Debra Pickett is President of Page 2 Communications (www.page2comm.com). A former newspaper columnist and television commentator, Pickett offers consulting and training to law firms and lawyers who deal with the media. Reach her at firstname.lastname@example.org.
Vicki Steiner, at UCLA’s Law Library, assembled a fantastic guide to Mobile Apps for Legal Research and News.
She includes a pretty comprehensive set of national resources, from the ABA Journal’s free app to the $54.99 iPhone, iPad and Android-friendly versions of Black’s Law Dictionary, which are well worth checking out. (Android users will also want to explore DroidLaw, a free reference that has evolved significantly since Steiner listed it. And downloaders on all platforms all well-advised to steer clear of LawBox, which Steiner describes as a free app, but which has recently dramatically changed its interface and moved all of its most useful, state-specific content behind a pay wall.)
For Illinois attorneys, there are a number of locally-based apps to use and explore, too. Consider:
Illinois Statutes ($5.99) – iPhone listing of all 67 Chapters of Illinois Law, including the Illinois Vehicle Code, the Illinois Criminal Code and the Code of Civil Procedures. Updates when the law changes.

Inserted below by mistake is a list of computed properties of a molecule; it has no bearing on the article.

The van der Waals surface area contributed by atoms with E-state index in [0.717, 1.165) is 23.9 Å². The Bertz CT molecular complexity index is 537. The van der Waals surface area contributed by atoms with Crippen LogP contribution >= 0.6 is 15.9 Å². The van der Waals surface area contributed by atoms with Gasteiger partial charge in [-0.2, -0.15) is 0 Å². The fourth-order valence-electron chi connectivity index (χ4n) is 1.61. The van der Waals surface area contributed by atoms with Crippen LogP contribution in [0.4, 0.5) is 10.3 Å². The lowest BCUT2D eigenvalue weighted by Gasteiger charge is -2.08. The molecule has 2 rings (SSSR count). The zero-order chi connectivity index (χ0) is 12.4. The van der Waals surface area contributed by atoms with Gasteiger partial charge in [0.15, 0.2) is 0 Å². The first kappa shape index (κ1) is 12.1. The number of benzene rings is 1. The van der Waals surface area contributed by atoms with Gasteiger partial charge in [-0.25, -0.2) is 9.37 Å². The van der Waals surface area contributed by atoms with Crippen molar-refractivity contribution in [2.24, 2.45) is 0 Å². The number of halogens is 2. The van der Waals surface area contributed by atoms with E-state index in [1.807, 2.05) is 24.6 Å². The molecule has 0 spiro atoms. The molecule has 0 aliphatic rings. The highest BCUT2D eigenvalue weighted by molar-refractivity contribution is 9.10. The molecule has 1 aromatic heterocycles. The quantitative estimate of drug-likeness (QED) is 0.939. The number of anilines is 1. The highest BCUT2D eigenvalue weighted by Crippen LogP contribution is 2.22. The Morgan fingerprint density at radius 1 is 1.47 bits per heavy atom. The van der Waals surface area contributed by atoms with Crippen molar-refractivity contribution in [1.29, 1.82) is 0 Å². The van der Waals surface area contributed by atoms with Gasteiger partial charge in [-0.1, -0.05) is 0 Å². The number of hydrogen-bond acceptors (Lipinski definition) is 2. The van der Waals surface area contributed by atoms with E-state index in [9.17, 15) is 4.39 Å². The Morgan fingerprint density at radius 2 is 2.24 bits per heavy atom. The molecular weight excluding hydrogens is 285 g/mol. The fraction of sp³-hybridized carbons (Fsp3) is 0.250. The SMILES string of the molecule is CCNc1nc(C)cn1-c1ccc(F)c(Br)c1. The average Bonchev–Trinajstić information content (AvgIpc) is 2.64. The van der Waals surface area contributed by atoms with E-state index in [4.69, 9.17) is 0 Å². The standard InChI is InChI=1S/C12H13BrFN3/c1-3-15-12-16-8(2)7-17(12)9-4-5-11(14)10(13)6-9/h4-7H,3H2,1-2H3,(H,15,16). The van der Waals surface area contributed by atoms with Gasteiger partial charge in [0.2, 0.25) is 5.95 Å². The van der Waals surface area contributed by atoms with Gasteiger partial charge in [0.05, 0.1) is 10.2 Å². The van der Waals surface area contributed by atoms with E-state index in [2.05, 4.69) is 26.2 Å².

Illinois Compiled Statutes ($29.99) – Same basic content as above, but with superfast searching and offline access (for those no Wifi, no 3G courthouses) and a more user-friendly set-up.
Illinois Pro Bono (FREE) – Created by Illinois Legal Aid, this easy-access directory lists volunteer and training opportunities across the state, organized by area of interest. (Incidentally, the group has also created a Legal Aid app for non-lawyers. It’s an easy-to-understand field guide for those dealing with divorce, child custody matters, small claims, evictions and foreclosures.)
Finally, for lobbyists, or, really, anyone interested in “how the sausage is made,” legally speaking, Cohen Research Group’s Illinois+ ($4.99, for iPhone) and IllinoisPro ($29.99 for Blackberry) are must-have tools. These interactive lists of contact, staff and biographical information on Illinois legislators connect you quickly to the folks making decisions in Springfield. Incidentally, their well-known guide to Capitol Hill is called Congress in Your Pocket. I’m assuming they didn’t want to call this one “Illinois In Your Pocket” because the listings for state senators and representatives do not include PayPal links to make contributions to their campaigns. Perhaps that’s coming in an update.
Have fun downloading and exploring this stuff and let me know what you think. While I can’t promise you’ll love these new tools, I can assure you that it will be a more valuable use of your smartphone than, say, tweeting insults about opposing counsel.